And, if you want, you can view pictures of my dogs here. Mimi is a tri-colored, Sohvi is blue (bi merle) Pörri is brown (sable) http://www.facebook.com/album.php?aid=2 ... e869fc76a7
Hi Mmoonna,
Thanks for the message. If I understand correctly, the problem started when you brought a new dog into your home. When this happens, it can cause real stress and anxiety, including scent marking and toileting even if this was not previously a problem. Are the dogs separated when you're gone? can you put a videocamera there when you're gone to see if there is anything going on when you're away? Could one of the dogs be bullying another? Filming what's going on when you're not there will give you a better picture of what's happening and why. Have you gotten a trainer in to see you yet? Not sure if there are a lot of positive reinforcement trainers in Finland, but look for one and see if he/she can help.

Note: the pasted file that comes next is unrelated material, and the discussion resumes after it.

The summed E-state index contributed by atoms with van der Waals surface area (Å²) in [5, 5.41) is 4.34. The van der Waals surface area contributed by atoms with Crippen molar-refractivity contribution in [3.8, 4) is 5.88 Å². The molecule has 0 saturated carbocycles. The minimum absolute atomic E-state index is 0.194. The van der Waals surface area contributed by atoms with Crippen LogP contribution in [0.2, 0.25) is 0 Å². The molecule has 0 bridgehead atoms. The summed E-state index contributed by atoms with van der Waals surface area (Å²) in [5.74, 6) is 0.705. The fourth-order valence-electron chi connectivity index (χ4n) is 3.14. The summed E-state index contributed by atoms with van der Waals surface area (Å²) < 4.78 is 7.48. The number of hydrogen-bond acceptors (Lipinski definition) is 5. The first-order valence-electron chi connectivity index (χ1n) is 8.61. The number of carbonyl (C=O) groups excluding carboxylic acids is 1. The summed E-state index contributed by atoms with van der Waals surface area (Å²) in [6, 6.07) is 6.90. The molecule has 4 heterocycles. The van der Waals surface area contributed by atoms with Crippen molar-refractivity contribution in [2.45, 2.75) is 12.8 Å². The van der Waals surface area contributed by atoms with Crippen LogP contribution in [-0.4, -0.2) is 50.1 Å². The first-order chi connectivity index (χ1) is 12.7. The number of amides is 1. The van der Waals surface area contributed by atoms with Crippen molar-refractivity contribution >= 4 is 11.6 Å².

Good luck!

Have a nice summer ! :)

-Moona and dogs

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Re: Episode 216 - Living on the Edge - May 8

Post by Victoria » Mon May 10, 2010 8:31 pm

RoseTyler wrote:Happy late Mothers Day Victoria!

I loved this episode! I was pretty emotional, but happy Sammy is on the right track!

My question is about the muzzle. I noticed Sammy seemed pretty calm, when the muzzle was on. Sometimes, when I put muzzles on some of the reactive dogs, we just use the cloth ones, I notice that some dogs will go and lay down as soon as the muzzle is on. Could the muzzle act as a calming device as well as safety?

I also was super happy about the doorbell training. My boss kept changing the doorbell, and I kept saying.."STOP!" Let them get acclimated to ONE! As you all know, dog daycares at pick up time can be really hectic!

Thank you for another great episode! I hope Sammy is still doing well!